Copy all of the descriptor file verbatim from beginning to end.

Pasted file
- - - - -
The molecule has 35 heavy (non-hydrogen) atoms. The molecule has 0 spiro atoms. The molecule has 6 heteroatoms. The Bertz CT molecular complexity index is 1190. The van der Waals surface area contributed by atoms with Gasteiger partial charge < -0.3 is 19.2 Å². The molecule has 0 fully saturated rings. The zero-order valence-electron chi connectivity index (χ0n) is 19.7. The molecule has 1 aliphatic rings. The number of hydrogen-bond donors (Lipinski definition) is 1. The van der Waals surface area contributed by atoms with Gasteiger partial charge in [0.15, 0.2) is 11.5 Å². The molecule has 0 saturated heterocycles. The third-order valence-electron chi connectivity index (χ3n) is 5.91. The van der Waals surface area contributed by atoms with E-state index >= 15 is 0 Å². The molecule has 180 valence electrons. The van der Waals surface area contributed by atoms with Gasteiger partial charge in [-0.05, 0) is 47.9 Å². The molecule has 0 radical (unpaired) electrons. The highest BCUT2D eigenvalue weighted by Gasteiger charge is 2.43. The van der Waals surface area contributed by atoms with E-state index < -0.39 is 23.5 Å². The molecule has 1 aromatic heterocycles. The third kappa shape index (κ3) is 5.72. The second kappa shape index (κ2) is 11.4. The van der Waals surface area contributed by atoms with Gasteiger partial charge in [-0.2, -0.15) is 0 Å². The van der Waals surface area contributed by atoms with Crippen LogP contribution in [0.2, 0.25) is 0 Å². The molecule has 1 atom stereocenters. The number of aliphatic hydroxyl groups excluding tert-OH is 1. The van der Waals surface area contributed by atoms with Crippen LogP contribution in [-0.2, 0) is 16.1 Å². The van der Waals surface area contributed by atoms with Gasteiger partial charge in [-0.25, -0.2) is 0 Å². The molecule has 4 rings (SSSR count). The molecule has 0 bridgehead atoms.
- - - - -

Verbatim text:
The molecule has 35 heavy (non-hydrogen) atoms. The molecule has 0 spiro atoms. The molecule has 6 heteroatoms. The Bertz CT molecular complexity index is 1190. The van der Waals surface area contributed by atoms with Gasteiger partial charge < -0.3 is 19.2 Å². The molecule has 0 fully saturated rings. The zero-order valence-electron chi connectivity index (χ0n) is 19.7. The molecule has 1 aliphatic rings. The number of hydrogen-bond donors (Lipinski definition) is 1. The van der Waals surface area contributed by atoms with Gasteiger partial charge in [0.15, 0.2) is 11.5 Å². The molecule has 0 saturated heterocycles. The third-order valence-electron chi connectivity index (χ3n) is 5.91. The van der Waals surface area contributed by atoms with E-state index >= 15 is 0 Å². The molecule has 180 valence electrons. The van der Waals surface area contributed by atoms with Gasteiger partial charge in [-0.05, 0) is 47.9 Å². The molecule has 0 radical (unpaired) electrons. The highest BCUT2D eigenvalue weighted by Gasteiger charge is 2.43. The van der Waals surface area contributed by atoms with E-state index < -0.39 is 23.5 Å². The molecule has 1 aromatic heterocycles. The third kappa shape index (κ3) is 5.72. The second kappa shape index (κ2) is 11.4. The van der Waals surface area contributed by atoms with Gasteiger partial charge in [-0.2, -0.15) is 0 Å². The van der Waals surface area contributed by atoms with Crippen LogP contribution in [0.2, 0.25) is 0 Å². The molecule has 1 atom stereocenters. The number of aliphatic hydroxyl groups excluding tert-OH is 1. The van der Waals surface area contributed by atoms with Crippen LogP contribution in [-0.2, 0) is 16.1 Å². The van der Waals surface area contributed by atoms with Gasteiger partial charge in [-0.25, -0.2) is 0 Å². The molecule has 4 rings (SSSR count). The molecule has 0 bridgehead atoms.